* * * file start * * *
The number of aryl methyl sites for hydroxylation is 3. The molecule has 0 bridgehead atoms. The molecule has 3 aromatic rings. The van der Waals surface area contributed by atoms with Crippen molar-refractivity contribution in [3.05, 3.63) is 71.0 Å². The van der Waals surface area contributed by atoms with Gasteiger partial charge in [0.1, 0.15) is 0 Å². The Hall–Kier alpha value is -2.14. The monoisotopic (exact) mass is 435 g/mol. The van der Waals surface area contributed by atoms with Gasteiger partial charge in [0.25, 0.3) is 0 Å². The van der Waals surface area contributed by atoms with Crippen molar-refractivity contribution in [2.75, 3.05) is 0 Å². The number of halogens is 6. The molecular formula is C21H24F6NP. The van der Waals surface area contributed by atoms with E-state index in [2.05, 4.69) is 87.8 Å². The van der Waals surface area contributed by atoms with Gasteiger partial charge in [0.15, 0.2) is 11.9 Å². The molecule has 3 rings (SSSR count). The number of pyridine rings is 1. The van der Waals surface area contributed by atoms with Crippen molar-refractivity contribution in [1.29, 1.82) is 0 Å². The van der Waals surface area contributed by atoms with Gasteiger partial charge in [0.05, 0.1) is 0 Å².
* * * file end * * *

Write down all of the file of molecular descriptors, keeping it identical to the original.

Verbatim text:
The number of aryl methyl sites for hydroxylation is 3. The molecule has 0 bridgehead atoms. The molecule has 3 aromatic rings. The van der Waals surface area contributed by atoms with Crippen molar-refractivity contribution in [3.05, 3.63) is 71.0 Å². The van der Waals surface area contributed by atoms with Gasteiger partial charge in [0.1, 0.15) is 0 Å². The Hall–Kier alpha value is -2.14. The monoisotopic (exact) mass is 435 g/mol. The van der Waals surface area contributed by atoms with Gasteiger partial charge in [0.25, 0.3) is 0 Å². The van der Waals surface area contributed by atoms with Crippen molar-refractivity contribution in [2.75, 3.05) is 0 Å². The number of halogens is 6. The molecular formula is C21H24F6NP. The van der Waals surface area contributed by atoms with E-state index in [2.05, 4.69) is 87.8 Å². The van der Waals surface area contributed by atoms with Gasteiger partial charge in [0.15, 0.2) is 11.9 Å². The molecule has 3 rings (SSSR count). The number of pyridine rings is 1. The van der Waals surface area contributed by atoms with Crippen molar-refractivity contribution in [1.29, 1.82) is 0 Å². The van der Waals surface area contributed by atoms with Gasteiger partial charge in [0.05, 0.1) is 0 Å².